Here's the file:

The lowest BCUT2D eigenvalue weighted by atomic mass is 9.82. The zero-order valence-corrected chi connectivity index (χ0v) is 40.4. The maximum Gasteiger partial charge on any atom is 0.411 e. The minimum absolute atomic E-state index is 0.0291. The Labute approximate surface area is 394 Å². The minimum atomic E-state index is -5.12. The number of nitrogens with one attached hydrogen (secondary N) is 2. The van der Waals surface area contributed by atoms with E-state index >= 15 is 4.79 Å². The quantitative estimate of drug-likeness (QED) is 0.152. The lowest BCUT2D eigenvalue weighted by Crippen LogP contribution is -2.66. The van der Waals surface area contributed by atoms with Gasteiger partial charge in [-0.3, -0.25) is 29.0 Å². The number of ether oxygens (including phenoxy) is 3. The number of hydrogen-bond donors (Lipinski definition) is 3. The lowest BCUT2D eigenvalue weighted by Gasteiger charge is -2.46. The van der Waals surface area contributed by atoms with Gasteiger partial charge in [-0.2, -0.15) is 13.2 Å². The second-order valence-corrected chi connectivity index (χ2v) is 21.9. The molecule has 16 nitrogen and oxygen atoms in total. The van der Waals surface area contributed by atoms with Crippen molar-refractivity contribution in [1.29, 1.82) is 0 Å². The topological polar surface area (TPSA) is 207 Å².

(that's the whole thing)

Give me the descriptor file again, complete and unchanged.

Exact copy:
The lowest BCUT2D eigenvalue weighted by atomic mass is 9.82. The zero-order valence-corrected chi connectivity index (χ0v) is 40.4. The maximum Gasteiger partial charge on any atom is 0.411 e. The minimum absolute atomic E-state index is 0.0291. The Labute approximate surface area is 394 Å². The minimum atomic E-state index is -5.12. The number of nitrogens with one attached hydrogen (secondary N) is 2. The van der Waals surface area contributed by atoms with E-state index >= 15 is 4.79 Å². The quantitative estimate of drug-likeness (QED) is 0.152. The lowest BCUT2D eigenvalue weighted by Crippen LogP contribution is -2.66. The van der Waals surface area contributed by atoms with Gasteiger partial charge in [-0.3, -0.25) is 29.0 Å². The number of ether oxygens (including phenoxy) is 3. The number of hydrogen-bond donors (Lipinski definition) is 3. The lowest BCUT2D eigenvalue weighted by Gasteiger charge is -2.46. The van der Waals surface area contributed by atoms with Gasteiger partial charge in [-0.2, -0.15) is 13.2 Å². The second-order valence-corrected chi connectivity index (χ2v) is 21.9. The molecule has 16 nitrogen and oxygen atoms in total. The van der Waals surface area contributed by atoms with Crippen molar-refractivity contribution in [1.29, 1.82) is 0 Å². The topological polar surface area (TPSA) is 207 Å².